Q: Concerns are growing regarding a new resurgence of the pandemic. If another massive outbreak of infectious disease occurs, what have we learned from the COVID-19 pandemic that will guide your decision making?
A: The COVID-19 pandemic was a challenging time for everyone, and it was unlike anything we have faced in our lifetime.
Mistakes were made in an effort to deal with an emergency situation, which resulted in poor outcomes in student achievement. We have learned a great deal about the need for students to be physically present in school as the virtual learning experience was not ideal, based on the educational, emotional, and social outcomes that are still ongoing today.
I wish I could say that I am an expert and have all of the answers, but I am confident that as a collective body we can thoughtfully navigate similar challenges far better in the future.
One of my biggest learning outcomes from the pandemic is that we must move away from tribalistic, divisive discussion. Not only is this wildly unproductive, but it actually impeded us from arriving at quality decisions during an emergency situation. It is incumbent upon us to recall how the wedges driven between us exacerbated the problem.
Q: Describe your experience working in a group setting to determine policy. What is your style in such a setting to reach agreement and manage school district policy? Explain how you think that will be effective in producing effective actions and decisions of your school board.
A: My answer to this question harkens back to my approach to any challenging discussion. We must first adopt a solutions-driven mindset, solicit feedback from each of the stakeholders involved, carefully consider the potential outcomes, and arrive at a mutually agreeable solution that is in accordance with any applicable law.
My approach does not change based on the topic, as my approach is a framework for arriving at desired outcomes.
Q: What makes you the best candidate for the job?
A: I bring a wealth of experience, knowledge, skills, and abilities that lend themselves well to the responsibilities of a board member. Each career situation that I have tackled, I look around to see what is not being done and needs to be done, and I help build a framework for why and how to do it. I have created processes to solve challenges within each of the organizations that I have served.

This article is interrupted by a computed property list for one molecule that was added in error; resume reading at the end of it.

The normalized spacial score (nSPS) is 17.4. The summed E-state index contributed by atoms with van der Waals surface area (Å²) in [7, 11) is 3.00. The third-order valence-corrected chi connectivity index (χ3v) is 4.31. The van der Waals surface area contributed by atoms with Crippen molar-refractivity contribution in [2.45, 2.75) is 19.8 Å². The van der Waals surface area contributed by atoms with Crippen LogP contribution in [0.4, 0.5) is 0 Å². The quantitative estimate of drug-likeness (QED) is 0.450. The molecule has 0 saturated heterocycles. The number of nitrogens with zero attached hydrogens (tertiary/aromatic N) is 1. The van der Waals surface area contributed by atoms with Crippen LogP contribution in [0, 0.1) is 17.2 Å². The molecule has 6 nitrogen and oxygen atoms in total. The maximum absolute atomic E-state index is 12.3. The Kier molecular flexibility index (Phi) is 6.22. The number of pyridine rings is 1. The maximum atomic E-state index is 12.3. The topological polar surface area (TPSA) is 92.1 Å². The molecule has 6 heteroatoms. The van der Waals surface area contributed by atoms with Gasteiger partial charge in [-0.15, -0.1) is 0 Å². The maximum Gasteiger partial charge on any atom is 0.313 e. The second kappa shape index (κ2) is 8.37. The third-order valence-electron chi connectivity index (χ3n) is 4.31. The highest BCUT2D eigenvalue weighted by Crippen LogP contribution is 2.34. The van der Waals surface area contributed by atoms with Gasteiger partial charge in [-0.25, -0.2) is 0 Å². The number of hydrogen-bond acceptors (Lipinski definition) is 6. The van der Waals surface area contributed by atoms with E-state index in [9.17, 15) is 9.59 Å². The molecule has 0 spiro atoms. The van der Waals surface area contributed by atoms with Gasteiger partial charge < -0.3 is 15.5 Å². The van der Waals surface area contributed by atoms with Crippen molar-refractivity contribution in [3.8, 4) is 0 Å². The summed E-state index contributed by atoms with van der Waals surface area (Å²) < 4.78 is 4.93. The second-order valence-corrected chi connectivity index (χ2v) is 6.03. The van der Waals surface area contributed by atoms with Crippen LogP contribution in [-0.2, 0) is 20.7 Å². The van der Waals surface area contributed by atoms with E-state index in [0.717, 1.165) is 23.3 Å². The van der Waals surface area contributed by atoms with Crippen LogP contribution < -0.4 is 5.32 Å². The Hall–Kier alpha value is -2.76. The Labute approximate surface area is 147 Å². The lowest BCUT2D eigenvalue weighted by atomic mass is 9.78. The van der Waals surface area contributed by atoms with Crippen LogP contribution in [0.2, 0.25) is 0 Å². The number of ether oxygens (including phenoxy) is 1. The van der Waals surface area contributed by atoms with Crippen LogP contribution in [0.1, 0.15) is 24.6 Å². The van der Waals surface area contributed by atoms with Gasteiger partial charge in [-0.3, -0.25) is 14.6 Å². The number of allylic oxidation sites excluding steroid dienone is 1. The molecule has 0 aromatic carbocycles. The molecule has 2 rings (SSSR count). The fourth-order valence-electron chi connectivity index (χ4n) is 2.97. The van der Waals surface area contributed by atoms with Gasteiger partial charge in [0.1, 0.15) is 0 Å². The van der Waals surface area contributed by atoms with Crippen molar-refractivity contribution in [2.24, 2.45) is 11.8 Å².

My experience in higher education, talent management, coaching, and owning and operating my own business are applicable across industry, and they have positioned me well to make a positive impact as a board member, over the last 13 months.
Fortunately, I have been gifted with a can-do attitude which has allowed me to gracefully tackle critical initiatives such as hiring a new superintendent, co-chairing Policy, Learning & Teaching, Safety and negotiations with the teachers union. I take a solutions-driven, exploratory approach to solving issues, so I feel I am best to continue to be an impact.
Q: What's one good idea you have to better your district that no one is talking about yet?
A: I am actively involved in a number of initiatives to enhance the performance of the district, so I have been intentional about my ideas and feedback to the administration.
As a former talent management professional, I have been pleased with the progress on a number of related talent issues. However, I believe any and all organizations would be better equipped for a successful future if they employ effective succession planning for the most critical roles in the organization.
Critical experience models can help to get an idea of the crucial requirements of each role and the knowledge, skills and abilities necessary to effectively satisfy the requirements of the role. Knowing the aforementioned information affords organizations the ability to review their current bench of talent and the corresponding readiness of potential successors, whether the organization needs to ultimately deploy the succession plan or not.